I see syntax quit similar to this very frequently:


Sometimes it is associated with an assign statement:

assign S0 = 2'b00;

I tried searching online however I could not find any sources.

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    \$\begingroup\$ It is very hard for me to believe that the answer to this question was at all difficult to locate online. \$\endgroup\$ – Elliot Alderson Mar 2 '19 at 2:03
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    \$\begingroup\$ Actually, it would be hard to search for if you didn't know what is was called. But any basic tutorial would show this. \$\endgroup\$ – dave_59 Mar 2 '19 at 5:36

This is simply how a value is given. 4'd0 is a 4-bit value, given in base 10 (decimal), with value 0. 2'b00 is a 2-bit value, given in binary, with value 0.

The following four values are equivalent and all equal to fifteen:

4'b1111 (binary)
4'd15 (decimal)
4'hf (hexadecimal)
4'o17 (octal)
  • \$\begingroup\$ That makes sooo much sense! But when do you normally use them? For example, if I wanted to assign a [4:0] bit array to the value of 1101 would I do something similar to S0 [4:0] = 4'b1101? Where each bit S[0] - S[3] would contain each binary number 1101 respectively? \$\endgroup\$ – Code4life Mar 2 '19 at 9:58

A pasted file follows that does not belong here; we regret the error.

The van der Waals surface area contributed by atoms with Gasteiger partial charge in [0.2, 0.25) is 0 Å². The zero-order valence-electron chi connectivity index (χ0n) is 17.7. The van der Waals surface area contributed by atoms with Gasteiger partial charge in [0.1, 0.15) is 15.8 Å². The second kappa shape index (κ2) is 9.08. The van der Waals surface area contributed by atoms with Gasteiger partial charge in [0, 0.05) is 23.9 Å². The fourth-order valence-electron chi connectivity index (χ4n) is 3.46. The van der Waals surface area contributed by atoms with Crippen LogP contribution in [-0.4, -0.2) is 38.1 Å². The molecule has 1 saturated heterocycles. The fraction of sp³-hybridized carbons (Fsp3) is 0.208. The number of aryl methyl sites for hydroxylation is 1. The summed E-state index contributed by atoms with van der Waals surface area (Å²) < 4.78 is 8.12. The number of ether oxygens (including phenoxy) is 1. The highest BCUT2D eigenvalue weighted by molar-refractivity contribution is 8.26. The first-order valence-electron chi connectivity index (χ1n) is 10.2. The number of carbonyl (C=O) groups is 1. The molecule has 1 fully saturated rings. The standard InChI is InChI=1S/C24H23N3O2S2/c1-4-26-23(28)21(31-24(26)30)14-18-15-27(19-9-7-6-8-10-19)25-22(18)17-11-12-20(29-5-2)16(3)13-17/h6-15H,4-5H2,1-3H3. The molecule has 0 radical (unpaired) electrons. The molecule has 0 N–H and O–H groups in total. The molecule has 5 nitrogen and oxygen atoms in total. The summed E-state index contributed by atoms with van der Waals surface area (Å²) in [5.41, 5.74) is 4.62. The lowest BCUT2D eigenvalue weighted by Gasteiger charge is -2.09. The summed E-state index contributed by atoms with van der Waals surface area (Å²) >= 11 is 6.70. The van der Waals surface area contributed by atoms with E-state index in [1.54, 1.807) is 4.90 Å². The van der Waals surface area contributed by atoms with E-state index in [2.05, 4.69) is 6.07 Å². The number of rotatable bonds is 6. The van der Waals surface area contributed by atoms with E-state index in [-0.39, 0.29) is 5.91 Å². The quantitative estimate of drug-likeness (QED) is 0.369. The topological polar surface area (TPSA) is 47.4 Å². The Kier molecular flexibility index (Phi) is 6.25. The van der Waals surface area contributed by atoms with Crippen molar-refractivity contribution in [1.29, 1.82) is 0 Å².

• \$\begingroup\$ @Code4life Yes, precisely. \$\endgroup\$ – Reinstate Monica - ζ-- Mar 2 '19 at 16:20

These are integer literal constants defined in section 5.7.1 of the IEEE 1800-2017 LRM. Anyone using Verilog/SystemVerilog should have a free copy available at https://ieeexplore.ieee.org/browse/standards/get-program/page/series?id=80


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